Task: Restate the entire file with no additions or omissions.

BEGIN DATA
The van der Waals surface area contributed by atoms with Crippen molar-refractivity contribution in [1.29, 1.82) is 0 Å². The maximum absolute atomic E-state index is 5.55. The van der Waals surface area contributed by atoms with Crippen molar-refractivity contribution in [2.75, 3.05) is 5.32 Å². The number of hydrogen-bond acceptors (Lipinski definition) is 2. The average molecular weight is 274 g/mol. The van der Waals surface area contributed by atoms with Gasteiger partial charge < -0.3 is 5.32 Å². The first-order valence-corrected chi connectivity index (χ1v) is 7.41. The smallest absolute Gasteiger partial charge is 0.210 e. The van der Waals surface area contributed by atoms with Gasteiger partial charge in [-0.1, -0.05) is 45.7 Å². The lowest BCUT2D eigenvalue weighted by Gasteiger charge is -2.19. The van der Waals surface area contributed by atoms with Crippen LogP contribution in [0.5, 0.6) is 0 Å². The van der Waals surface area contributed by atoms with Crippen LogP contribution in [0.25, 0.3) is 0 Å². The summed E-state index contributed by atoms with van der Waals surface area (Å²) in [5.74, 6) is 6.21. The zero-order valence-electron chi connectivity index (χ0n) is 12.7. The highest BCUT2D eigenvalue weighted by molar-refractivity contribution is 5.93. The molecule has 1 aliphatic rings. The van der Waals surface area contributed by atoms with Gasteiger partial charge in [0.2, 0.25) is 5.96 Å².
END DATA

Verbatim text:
The van der Waals surface area contributed by atoms with Crippen molar-refractivity contribution in [1.29, 1.82) is 0 Å². The maximum absolute atomic E-state index is 5.55. The van der Waals surface area contributed by atoms with Crippen molar-refractivity contribution in [2.75, 3.05) is 5.32 Å². The number of hydrogen-bond acceptors (Lipinski definition) is 2. The average molecular weight is 274 g/mol. The van der Waals surface area contributed by atoms with Gasteiger partial charge < -0.3 is 5.32 Å². The first-order valence-corrected chi connectivity index (χ1v) is 7.41. The smallest absolute Gasteiger partial charge is 0.210 e. The van der Waals surface area contributed by atoms with Gasteiger partial charge in [-0.1, -0.05) is 45.7 Å². The lowest BCUT2D eigenvalue weighted by Gasteiger charge is -2.19. The van der Waals surface area contributed by atoms with Crippen LogP contribution in [0.5, 0.6) is 0 Å². The van der Waals surface area contributed by atoms with Crippen LogP contribution in [0.25, 0.3) is 0 Å². The summed E-state index contributed by atoms with van der Waals surface area (Å²) in [5.74, 6) is 6.21. The zero-order valence-electron chi connectivity index (χ0n) is 12.7. The highest BCUT2D eigenvalue weighted by molar-refractivity contribution is 5.93. The molecule has 1 aliphatic rings. The van der Waals surface area contributed by atoms with Gasteiger partial charge in [0.2, 0.25) is 5.96 Å².